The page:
Living in Mot; your average agricultural town?

The smell of hot whitebait sammies wafted through the air, and the sound of the amplified banjo met the ears of residents and visitors at Motueka’s weekly market.  Such a variety of goods available, one can hardly call it a ‘farmers market’; the term seems utterly out of date here where anything from Kumbucha scoby’s to organic clothing and oriental food to fermented pesto can be sampled and purchased from stallholders who know their own products and have a clear passion for their trade.

As I walk through the town, traditionally known for being an agricultural town and gateway to the enormous Abel Tasman National Park, I feel there’s a lot more to this place than meets the eye. I spent just five weeks living a short drive from the centre, and I have been both inspired and fascinated by the people that live in the Nelson region. Being a huge producing area for fruits and veggies, Motueka increases its population during the harvest months, normally being a town of 7,593 (2013 Census), this grows as Papua New Guineans, Europeans and South Americans come for picking time, drawing in a new energy to the thriving economy here.

Besides being an area boasting delicious fresh food and wine making, there are also a great many artists in the area; just a short drive along the Motueka highway and signs to galleries and craft cafés can be seen, showcasing art from pottery to paintings, wood carving and textiles and much more besides. I’ve met small communities grouping together to form organic wholesale co-operatives, creating learning workshops on unusual skills and for the first time I even saw a ‘Koha campsite’! What an encouraging and spirit warming place it has been to spend time.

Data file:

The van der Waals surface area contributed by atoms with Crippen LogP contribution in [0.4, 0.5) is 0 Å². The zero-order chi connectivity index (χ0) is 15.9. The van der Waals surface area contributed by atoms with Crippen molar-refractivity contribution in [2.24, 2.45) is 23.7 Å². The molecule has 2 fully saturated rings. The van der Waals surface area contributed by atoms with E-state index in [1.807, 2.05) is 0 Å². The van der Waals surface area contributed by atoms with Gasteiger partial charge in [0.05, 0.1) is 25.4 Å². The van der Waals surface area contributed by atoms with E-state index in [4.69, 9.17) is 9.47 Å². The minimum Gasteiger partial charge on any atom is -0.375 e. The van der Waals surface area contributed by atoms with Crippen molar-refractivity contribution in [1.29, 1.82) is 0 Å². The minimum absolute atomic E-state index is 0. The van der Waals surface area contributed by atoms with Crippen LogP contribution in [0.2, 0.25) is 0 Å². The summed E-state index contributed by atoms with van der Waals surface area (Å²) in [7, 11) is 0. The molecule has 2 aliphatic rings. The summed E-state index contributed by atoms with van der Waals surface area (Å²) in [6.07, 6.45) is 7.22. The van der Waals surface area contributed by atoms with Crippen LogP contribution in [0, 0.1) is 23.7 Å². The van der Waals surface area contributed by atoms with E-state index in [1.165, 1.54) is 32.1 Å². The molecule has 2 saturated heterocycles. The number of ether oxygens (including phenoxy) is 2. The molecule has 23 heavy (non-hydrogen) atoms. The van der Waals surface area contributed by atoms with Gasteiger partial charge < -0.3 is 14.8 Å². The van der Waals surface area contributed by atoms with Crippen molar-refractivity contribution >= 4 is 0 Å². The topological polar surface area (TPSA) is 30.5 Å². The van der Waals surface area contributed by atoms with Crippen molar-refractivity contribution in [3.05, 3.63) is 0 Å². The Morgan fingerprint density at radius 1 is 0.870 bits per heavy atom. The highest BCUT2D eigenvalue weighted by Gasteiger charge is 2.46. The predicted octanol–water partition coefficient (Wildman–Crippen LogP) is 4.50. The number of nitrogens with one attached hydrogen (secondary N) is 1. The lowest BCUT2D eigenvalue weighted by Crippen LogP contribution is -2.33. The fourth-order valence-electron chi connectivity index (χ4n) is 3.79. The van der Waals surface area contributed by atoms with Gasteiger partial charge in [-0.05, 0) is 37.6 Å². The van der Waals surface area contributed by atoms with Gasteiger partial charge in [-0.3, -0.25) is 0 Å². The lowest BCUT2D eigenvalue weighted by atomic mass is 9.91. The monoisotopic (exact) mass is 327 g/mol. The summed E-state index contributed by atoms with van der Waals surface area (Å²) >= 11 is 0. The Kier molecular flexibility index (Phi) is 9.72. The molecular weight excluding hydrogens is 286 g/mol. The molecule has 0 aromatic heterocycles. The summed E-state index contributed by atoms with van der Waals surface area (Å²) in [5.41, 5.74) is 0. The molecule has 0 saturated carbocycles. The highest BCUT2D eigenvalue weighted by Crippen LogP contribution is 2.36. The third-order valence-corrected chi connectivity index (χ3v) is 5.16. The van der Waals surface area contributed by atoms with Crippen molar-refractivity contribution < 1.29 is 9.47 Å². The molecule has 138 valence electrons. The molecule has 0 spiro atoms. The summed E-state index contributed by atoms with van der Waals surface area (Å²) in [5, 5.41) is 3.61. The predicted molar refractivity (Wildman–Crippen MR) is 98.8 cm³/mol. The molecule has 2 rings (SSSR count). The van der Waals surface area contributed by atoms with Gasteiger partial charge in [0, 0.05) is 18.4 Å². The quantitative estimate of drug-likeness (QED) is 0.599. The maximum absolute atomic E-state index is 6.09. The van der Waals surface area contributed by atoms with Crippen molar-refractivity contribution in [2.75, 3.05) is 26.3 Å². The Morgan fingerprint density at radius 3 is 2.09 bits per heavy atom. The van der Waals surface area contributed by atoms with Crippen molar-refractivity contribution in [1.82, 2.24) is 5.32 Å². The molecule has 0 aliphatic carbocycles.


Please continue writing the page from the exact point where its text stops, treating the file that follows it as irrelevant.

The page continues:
IMG_20160331_104642.jpg
Vine growing; one of the many abundant industries of the area

Motueka, translated from the Maori, means ‘island of bush with Weka birds’ which in my experience is an appropriate name; every morning on the smallholding where I was HelpXing, I’d feed the horses their hay and throw out some kibble for the chickens when- out of nowhere- Weka birds and their young chicks would swoop in and try to get a feed! Such flighty little creatures, these birds have a soft set of feathers and can be seen all over the area; just beautiful, and so, I’m glad to say, are the people here.

Statistics and fact from: http://www.motuekaonline.org.nz/about-motueka.html

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bryonywrites

I like to write, I have no preferred style or format of writing but I usually enjoy recounting a funny story or describing my surroundings. I enjoy heated debates about society and ideologies, I have an appreciation of the great outdoors, I relish in the company of others, I'm very much a morning person, I love practising Te Waza in Judo, and I hope one day to build my own dwelling (I won't say house as that sounds terribly proper).

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